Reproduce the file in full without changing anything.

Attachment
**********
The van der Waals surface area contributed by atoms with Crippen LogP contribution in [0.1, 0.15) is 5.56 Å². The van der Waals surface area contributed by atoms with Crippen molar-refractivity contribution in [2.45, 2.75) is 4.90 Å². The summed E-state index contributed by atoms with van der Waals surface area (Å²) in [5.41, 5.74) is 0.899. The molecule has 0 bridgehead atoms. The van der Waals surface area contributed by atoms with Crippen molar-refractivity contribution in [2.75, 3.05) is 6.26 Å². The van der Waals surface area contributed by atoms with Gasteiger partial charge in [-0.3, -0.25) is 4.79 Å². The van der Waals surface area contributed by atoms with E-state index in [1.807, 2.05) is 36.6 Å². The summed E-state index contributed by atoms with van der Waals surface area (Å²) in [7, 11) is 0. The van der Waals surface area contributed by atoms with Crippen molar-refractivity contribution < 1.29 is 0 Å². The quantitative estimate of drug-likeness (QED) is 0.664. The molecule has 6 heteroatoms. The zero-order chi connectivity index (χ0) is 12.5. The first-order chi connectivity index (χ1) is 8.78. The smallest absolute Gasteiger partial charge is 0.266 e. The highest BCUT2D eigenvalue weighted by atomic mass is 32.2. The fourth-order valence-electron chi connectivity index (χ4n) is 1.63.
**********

The van der Waals surface area contributed by atoms with Crippen LogP contribution in [0.1, 0.15) is 5.56 Å². The van der Waals surface area contributed by atoms with Crippen molar-refractivity contribution in [2.45, 2.75) is 4.90 Å². The summed E-state index contributed by atoms with van der Waals surface area (Å²) in [5.41, 5.74) is 0.899. The molecule has 0 bridgehead atoms. The van der Waals surface area contributed by atoms with Crippen molar-refractivity contribution in [2.75, 3.05) is 6.26 Å². The van der Waals surface area contributed by atoms with Gasteiger partial charge in [-0.3, -0.25) is 4.79 Å². The van der Waals surface area contributed by atoms with E-state index in [1.807, 2.05) is 36.6 Å². The summed E-state index contributed by atoms with van der Waals surface area (Å²) in [7, 11) is 0. The van der Waals surface area contributed by atoms with Crippen molar-refractivity contribution < 1.29 is 0 Å². The quantitative estimate of drug-likeness (QED) is 0.664. The molecule has 6 heteroatoms. The zero-order chi connectivity index (χ0) is 12.5. The first-order chi connectivity index (χ1) is 8.78. The smallest absolute Gasteiger partial charge is 0.266 e. The highest BCUT2D eigenvalue weighted by atomic mass is 32.2. The fourth-order valence-electron chi connectivity index (χ4n) is 1.63.